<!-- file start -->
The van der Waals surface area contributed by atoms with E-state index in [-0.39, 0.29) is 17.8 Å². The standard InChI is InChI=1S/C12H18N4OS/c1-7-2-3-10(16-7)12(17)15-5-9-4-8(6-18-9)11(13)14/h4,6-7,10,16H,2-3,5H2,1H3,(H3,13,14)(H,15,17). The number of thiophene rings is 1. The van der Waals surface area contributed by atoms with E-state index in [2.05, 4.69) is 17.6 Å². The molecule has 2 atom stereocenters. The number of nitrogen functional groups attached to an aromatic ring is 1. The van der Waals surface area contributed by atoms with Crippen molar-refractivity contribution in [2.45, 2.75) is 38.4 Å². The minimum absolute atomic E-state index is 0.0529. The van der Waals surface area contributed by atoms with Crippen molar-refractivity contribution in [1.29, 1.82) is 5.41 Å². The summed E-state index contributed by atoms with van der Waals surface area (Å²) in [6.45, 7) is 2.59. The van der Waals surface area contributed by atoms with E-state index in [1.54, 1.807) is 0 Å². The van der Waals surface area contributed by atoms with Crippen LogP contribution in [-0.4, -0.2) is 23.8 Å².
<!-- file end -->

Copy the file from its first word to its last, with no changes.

The van der Waals surface area contributed by atoms with E-state index in [-0.39, 0.29) is 17.8 Å². The standard InChI is InChI=1S/C12H18N4OS/c1-7-2-3-10(16-7)12(17)15-5-9-4-8(6-18-9)11(13)14/h4,6-7,10,16H,2-3,5H2,1H3,(H3,13,14)(H,15,17). The number of thiophene rings is 1. The van der Waals surface area contributed by atoms with E-state index in [2.05, 4.69) is 17.6 Å². The molecule has 2 atom stereocenters. The number of nitrogen functional groups attached to an aromatic ring is 1. The van der Waals surface area contributed by atoms with Crippen molar-refractivity contribution in [2.45, 2.75) is 38.4 Å². The minimum absolute atomic E-state index is 0.0529. The van der Waals surface area contributed by atoms with Crippen molar-refractivity contribution in [1.29, 1.82) is 5.41 Å². The summed E-state index contributed by atoms with van der Waals surface area (Å²) in [6.45, 7) is 2.59. The van der Waals surface area contributed by atoms with E-state index in [1.54, 1.807) is 0 Å². The van der Waals surface area contributed by atoms with Crippen LogP contribution in [-0.4, -0.2) is 23.8 Å².